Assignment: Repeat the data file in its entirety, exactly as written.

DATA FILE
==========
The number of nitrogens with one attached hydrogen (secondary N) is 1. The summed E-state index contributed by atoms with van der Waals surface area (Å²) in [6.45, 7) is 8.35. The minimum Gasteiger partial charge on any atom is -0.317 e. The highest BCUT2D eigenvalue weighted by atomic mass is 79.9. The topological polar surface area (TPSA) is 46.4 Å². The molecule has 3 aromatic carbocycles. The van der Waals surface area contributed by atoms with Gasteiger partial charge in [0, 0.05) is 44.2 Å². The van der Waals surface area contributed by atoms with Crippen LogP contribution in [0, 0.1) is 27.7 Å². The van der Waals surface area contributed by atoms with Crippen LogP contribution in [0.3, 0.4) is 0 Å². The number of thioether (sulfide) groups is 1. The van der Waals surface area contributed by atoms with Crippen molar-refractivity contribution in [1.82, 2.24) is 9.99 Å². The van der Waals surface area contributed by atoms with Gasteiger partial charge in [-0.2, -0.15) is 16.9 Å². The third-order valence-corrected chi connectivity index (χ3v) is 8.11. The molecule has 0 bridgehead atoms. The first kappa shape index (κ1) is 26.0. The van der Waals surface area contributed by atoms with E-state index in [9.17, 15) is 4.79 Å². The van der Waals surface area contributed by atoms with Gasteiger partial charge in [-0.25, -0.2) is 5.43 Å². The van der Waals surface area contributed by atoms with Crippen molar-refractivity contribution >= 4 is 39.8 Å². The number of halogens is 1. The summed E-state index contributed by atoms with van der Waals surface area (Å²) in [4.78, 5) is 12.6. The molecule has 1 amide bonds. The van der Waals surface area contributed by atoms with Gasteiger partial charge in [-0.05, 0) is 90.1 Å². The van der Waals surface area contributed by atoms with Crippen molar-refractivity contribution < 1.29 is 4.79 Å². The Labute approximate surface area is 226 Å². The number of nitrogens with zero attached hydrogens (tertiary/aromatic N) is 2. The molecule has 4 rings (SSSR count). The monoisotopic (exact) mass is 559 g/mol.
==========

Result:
The number of nitrogens with one attached hydrogen (secondary N) is 1. The summed E-state index contributed by atoms with van der Waals surface area (Å²) in [6.45, 7) is 8.35. The minimum Gasteiger partial charge on any atom is -0.317 e. The highest BCUT2D eigenvalue weighted by atomic mass is 79.9. The topological polar surface area (TPSA) is 46.4 Å². The molecule has 3 aromatic carbocycles. The van der Waals surface area contributed by atoms with Gasteiger partial charge in [0, 0.05) is 44.2 Å². The van der Waals surface area contributed by atoms with Crippen LogP contribution in [0, 0.1) is 27.7 Å². The van der Waals surface area contributed by atoms with Crippen LogP contribution in [0.3, 0.4) is 0 Å². The number of thioether (sulfide) groups is 1. The van der Waals surface area contributed by atoms with Crippen molar-refractivity contribution in [1.82, 2.24) is 9.99 Å². The van der Waals surface area contributed by atoms with Gasteiger partial charge in [-0.2, -0.15) is 16.9 Å². The third-order valence-corrected chi connectivity index (χ3v) is 8.11. The molecule has 0 bridgehead atoms. The first kappa shape index (κ1) is 26.0. The van der Waals surface area contributed by atoms with E-state index in [9.17, 15) is 4.79 Å². The van der Waals surface area contributed by atoms with Gasteiger partial charge in [-0.25, -0.2) is 5.43 Å². The van der Waals surface area contributed by atoms with Crippen molar-refractivity contribution >= 4 is 39.8 Å². The number of halogens is 1. The summed E-state index contributed by atoms with van der Waals surface area (Å²) in [4.78, 5) is 12.6. The molecule has 1 amide bonds. The van der Waals surface area contributed by atoms with Gasteiger partial charge in [-0.05, 0) is 90.1 Å². The van der Waals surface area contributed by atoms with Crippen molar-refractivity contribution < 1.29 is 4.79 Å². The Labute approximate surface area is 226 Å². The number of nitrogens with zero attached hydrogens (tertiary/aromatic N) is 2. The molecule has 4 rings (SSSR count). The monoisotopic (exact) mass is 559 g/mol.